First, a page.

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How globalisation can alleviate the plight of the poor Back  
Speaking to the International Humbert School in Ballina, Paul Tansey looks at how globalisation must develop in order to become more inclusive internationally.
Analytically ‘globalisation’ means nothing more than the internationalisation of the world economy. This internationalisation takes three forms: increased trade flows of goods and services between countries, in the form of exports and imports; enhanced flows of foreign direct investment; spectacular increases in the scale of portfolio investment flows, representing international trade in securities and debt instruments in organised financial markets.

Globalisation has not taken place by accident; it is the consequence both of economic factors and of the adoption of specific sets of policies at both international and national levels. Increased trade flows between countries could not take place without the progressive dismantling of barriers blocking international trade, both physical (import prohibitions; quotas) and fiscal (import tariffs and taxes). Moreover, enhanced cross-border FDI flows requires both the desire of foreign investors to make profitable investments abroad and the willingness of host governments to permit and accommodate such investments.

In theory, the growth in international trade and in foreign direct investment flows should act to raise the economic welfare of all participants in absolute terms while at the same time narrowing income gaps between rich and poor countries. It follows from this that small countries with limited domestic markets are likely to gain more from participation in international trade than are larger countries.

In a very real sense, the Irish experience of the 20th century bears out the veracity of these propositions. The years of protectionism, from 1932 to the late 1950s, featured a stagnant economy, inefficiency in domestic production and extremely heavy net emigration. Since engagement with the rest of the world commenced in the 1960s, Irish economic performance has been much better - barring the lost decade to 1987 when we behaved as if we were immune from global influences - reaching a plateau during the 1990s.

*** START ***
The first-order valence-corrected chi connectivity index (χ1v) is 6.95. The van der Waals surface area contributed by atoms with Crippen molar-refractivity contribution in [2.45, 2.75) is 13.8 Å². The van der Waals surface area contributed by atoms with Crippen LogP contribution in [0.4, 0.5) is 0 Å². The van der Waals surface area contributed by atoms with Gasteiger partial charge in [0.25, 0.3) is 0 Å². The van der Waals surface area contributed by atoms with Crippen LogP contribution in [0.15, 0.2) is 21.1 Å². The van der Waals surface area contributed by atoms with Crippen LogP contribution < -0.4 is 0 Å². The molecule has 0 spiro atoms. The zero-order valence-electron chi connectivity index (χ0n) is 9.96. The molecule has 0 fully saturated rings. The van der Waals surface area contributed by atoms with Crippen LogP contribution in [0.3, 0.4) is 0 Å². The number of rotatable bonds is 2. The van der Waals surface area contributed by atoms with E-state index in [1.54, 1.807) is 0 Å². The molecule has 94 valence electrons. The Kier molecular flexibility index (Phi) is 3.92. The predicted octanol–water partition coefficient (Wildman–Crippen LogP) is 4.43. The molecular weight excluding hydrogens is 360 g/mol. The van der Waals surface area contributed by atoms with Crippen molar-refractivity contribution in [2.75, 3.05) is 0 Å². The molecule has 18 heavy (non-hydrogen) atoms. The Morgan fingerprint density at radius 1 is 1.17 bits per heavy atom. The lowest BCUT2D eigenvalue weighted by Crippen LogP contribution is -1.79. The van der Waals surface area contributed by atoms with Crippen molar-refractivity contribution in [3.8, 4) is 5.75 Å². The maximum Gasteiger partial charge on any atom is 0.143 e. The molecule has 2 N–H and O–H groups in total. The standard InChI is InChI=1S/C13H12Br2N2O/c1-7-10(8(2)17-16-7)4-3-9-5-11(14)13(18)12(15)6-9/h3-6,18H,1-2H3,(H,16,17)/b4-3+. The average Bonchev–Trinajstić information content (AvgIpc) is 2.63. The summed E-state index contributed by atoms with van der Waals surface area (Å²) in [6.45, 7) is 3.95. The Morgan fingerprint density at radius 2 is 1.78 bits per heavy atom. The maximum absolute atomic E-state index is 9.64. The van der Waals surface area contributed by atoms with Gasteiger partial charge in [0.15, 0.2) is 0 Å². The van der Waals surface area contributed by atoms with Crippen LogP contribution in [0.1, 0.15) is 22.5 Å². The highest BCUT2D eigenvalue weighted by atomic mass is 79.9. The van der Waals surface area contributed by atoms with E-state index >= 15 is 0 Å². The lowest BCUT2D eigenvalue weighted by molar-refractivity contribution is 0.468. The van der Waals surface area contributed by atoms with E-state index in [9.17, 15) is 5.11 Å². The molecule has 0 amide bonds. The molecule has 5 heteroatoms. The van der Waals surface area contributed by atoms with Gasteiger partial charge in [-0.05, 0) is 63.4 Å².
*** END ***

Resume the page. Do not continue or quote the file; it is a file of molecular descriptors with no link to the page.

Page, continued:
There are many groups of individual countries, or groups of countries, benefiting very substantially from globalisation. The Asian ‘Tiger’ economies (South Korea, Taiwan, Singapore, and Hong Kong) exhibited spectacular rates of economic growth in the thirty years to 1997. Ireland itself is a bright shining light illuminating the benefits of globalisation. But in general terms, the benefits of globalisation, so clear in theory, simply have not manifested themselves in the real world on a global scale. Where trade liberalisation should have engendered global economic convergence, divergence has been the distinguishing feature of recent patterns of development.

This can be seen in two ways, firstly, the gap between rich and poor countries has widened very substantially over the past 40 years. Worse than this is the fall in absolute incomes in the world’s poorest countries in the recent past.

There is a tendency to blame the bankers, most specifically, the World Bank and the International Monetary Fund for the plight of poorer countries. This is more than a little paradoxical, since the World Bank is an international organisation set up under the auspices of the United Nations in 1944. Throughout its life, it has specialised in providing ‘soft’ loans and development finance and advice to the developing world. The IMF has worked to abolish exchange controls and to provide exchange rate support for countries experiencing balance of payments difficulties. Whatever the failings of these global organisations, they cannot be blamed for divergent patterns of development.

Why the dissonance between theory and practice? Either the theory is wrong-headed or the theory has not been put into practice.

The first view is shared by those who organised the protests against the recent G8 summit in Genoa. For them, the whole apparatus of orthodox economics is a sham, an essentially political construct designed to reinforce the hegemony of the rich over the poor.

Whatever the inherent merits of this case, it is clear that the implicit policy recommendation - the overthrowing of capitalism- is something of a long shot. Those of us who live in the real world may have to content ourselves with a second-best solution! However, even within a liberal capitalist world-view, it has to be admitted that free trade has not delivered - and is not delivering- economic convergence. The rich are getting richer and the poor are getting poorer.

One of the major inhibitions to free trade has been the increasing recourse of the rich world to introducing non-tariff barriers (NTBs). NTBs impede free international trade and disadvantage developing country exporters and comprise an array of discriminatory of instruments.

The first great wave of globalisation between 1880 and 1914 witnessed not only a liberalisation of international trade but also major migrations of people. The clearest factor that differentiates that first wave of globalisation in the pre-1914 era from today’s round of tariff reductions is the severity of the restrictions now placed on international labour mobility.

Leaving economic arguments aside, on purely humanitarian grounds, Ireland would probably make a bigger contribution to global economic welfare by abolishing its total official development assistance budget and re-directing the resources to providing the infrastructure that would allow us to welcome greater numbers of economic migrants from the world’s poorest countries to Ireland.

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